Joel Prieto (Ferrando), Elizabeth Futral (Fiordiligi), Renata Pokupić
(Dorabella), and Teddy Tahu Rhodes (Guglielmo) in Così fan tutte,
Washington National Opera, 2011 (photo by Scott Suchman)
The cast was led by the Don Alfonso of William Shimell, smooth as glass in a welcome and long-overdue company debut, a sort of senior partner to the besuited lawyers of Guglielmo and Ferrando. He was seconded by the stout-voiced Despina of Christine Brandes, as a somewhat butch, latte-fetching executive assistant. Of the two men of the lead couples, Teddy Tahu Rhodes had the upper hand vocally, a baritone of rough-hewn power, although he could have been singing in Albanian for all I knew from his diction. As Ferrando, tenor Joel Prieto, in a disappointing company debut, mostly held his own in the ensemble numbers, with a sometimes disturbing lack of agility on the runs, but tended to sag flat on his own, making his solo moments, especially the luscious aria “Un'aura amorosa,” less than pleasing. There was a similar disparity between the women, with the chesty Fiordiligi of Elizabeth Futral outweighing the wispy Dorabella of Renata Pokupić. The two roles are now generally cast with a soprano and mezzo-soprano, although even more than Susanna and the Countess in Le Nozze di Figaro, the two sisters often exchange musical lines, an "implicit demonstration of their interchangeability," as scholar Bruce Alan Brown once put it.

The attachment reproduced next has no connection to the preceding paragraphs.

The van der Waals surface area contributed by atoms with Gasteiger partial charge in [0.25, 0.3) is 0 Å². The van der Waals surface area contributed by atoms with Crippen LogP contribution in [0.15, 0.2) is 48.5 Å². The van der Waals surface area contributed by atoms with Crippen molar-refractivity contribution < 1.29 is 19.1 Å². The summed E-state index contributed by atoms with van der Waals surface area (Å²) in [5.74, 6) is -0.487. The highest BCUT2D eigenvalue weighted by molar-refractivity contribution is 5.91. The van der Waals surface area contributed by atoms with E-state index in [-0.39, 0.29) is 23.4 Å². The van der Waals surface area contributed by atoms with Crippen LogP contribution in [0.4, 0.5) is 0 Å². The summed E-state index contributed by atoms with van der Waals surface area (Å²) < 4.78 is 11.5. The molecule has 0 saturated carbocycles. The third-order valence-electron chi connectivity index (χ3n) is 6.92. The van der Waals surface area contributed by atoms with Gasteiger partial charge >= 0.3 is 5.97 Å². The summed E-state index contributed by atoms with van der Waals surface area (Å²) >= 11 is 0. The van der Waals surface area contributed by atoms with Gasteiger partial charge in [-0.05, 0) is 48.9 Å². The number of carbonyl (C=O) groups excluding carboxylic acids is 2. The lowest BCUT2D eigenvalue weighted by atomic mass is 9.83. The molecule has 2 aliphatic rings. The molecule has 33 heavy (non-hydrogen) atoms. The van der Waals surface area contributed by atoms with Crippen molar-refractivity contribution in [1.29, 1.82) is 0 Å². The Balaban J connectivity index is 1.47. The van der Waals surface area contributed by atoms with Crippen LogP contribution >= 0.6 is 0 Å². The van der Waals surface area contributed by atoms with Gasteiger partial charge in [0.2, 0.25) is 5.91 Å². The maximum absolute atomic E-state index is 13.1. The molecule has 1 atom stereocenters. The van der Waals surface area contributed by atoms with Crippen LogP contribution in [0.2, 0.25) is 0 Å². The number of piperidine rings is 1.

B. A. Brown, Così fan tutte (Cambridge Opera Handbooks)
One of the oddest moments in the opera is, in the words of Bruce Alan Brown, "the extravagant Mesmerian charade in the first finale," when the disguised men are cured of the poison they have supposedly taken by the magnetic cure of Franz Anton Mesmer. The German-born, Vienna-based quack supposedly financed the young Mozart's opera Bastien und Bastienne, although there is no reason to think that Wolfgang or Leopold ever actually believed in the magnetic cure. Mesmerism was officially debunked in 1784, by a commission that included Benjamin Franklin, which found that the apparent cures were due mostly to the suggestibility of Mesmer's female patients. Brown noted that Jonathan Miller, in an earlier production, "has staged the scene quite seriously," where other directors often eliminate or replace the magnetic cure with some more believable ploy. This time, somewhat disappointingly, Miller used a machine that looked like a heart defibrillator, when any number of recent healing "miracles" could have served as well. It is true that the libretto is odd: it was long rumored that Mozart's contemporary Salieri had tried and failed to set it as an opera. This suspicion was not proved until John Rice discovered an autograph score, in Salieri's hand, of that composer's music for two of the numbers, after which he simply stopped.
Anne Midgette, Washington National Opera’s ‘Cosi fan tutte’ (Washington Post, February 27)
Tim Smith, Washington National Opera gives musical, theatrical jolt to 'Cosi fan tutte' (Baltimore Sun, February 27)
Simon Chin, Così fan tutte at the Washington National Opera (Maryland Theater Guide, February 27)
This production continues through March 15, in the Kennedy Center Opera House.